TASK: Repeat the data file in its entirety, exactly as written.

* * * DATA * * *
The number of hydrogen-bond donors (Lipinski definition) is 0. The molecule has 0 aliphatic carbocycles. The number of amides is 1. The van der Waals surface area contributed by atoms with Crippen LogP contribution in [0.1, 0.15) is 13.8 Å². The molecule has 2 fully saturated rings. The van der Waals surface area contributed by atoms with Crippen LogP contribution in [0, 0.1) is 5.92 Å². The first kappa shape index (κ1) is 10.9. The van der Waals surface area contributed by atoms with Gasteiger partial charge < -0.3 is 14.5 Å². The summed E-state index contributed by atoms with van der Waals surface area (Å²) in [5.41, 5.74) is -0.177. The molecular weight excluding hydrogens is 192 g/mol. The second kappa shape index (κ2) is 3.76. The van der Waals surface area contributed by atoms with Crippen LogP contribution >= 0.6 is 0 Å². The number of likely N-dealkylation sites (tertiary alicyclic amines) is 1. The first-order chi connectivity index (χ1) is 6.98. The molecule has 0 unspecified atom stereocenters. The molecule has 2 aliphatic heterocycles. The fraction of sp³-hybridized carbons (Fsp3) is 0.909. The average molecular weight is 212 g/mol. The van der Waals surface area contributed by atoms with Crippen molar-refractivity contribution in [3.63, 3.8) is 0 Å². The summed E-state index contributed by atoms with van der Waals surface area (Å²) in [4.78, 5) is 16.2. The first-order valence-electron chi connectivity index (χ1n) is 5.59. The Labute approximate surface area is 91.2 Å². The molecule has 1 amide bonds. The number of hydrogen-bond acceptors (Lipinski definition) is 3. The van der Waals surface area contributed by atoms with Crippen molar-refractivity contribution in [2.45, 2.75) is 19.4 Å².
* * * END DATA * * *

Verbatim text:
The number of hydrogen-bond donors (Lipinski definition) is 0. The molecule has 0 aliphatic carbocycles. The number of amides is 1. The van der Waals surface area contributed by atoms with Crippen LogP contribution in [0.1, 0.15) is 13.8 Å². The molecule has 2 fully saturated rings. The van der Waals surface area contributed by atoms with Crippen LogP contribution in [0, 0.1) is 5.92 Å². The first kappa shape index (κ1) is 10.9. The van der Waals surface area contributed by atoms with Gasteiger partial charge < -0.3 is 14.5 Å². The summed E-state index contributed by atoms with van der Waals surface area (Å²) in [5.41, 5.74) is -0.177. The molecular weight excluding hydrogens is 192 g/mol. The second kappa shape index (κ2) is 3.76. The van der Waals surface area contributed by atoms with Crippen LogP contribution >= 0.6 is 0 Å². The number of likely N-dealkylation sites (tertiary alicyclic amines) is 1. The first-order chi connectivity index (χ1) is 6.98. The molecule has 0 unspecified atom stereocenters. The molecule has 2 aliphatic heterocycles. The fraction of sp³-hybridized carbons (Fsp3) is 0.909. The average molecular weight is 212 g/mol. The van der Waals surface area contributed by atoms with Crippen molar-refractivity contribution in [3.63, 3.8) is 0 Å². The summed E-state index contributed by atoms with van der Waals surface area (Å²) in [4.78, 5) is 16.2. The first-order valence-electron chi connectivity index (χ1n) is 5.59. The Labute approximate surface area is 91.2 Å². The molecule has 1 amide bonds. The number of hydrogen-bond acceptors (Lipinski definition) is 3. The van der Waals surface area contributed by atoms with Crippen molar-refractivity contribution in [2.45, 2.75) is 19.4 Å².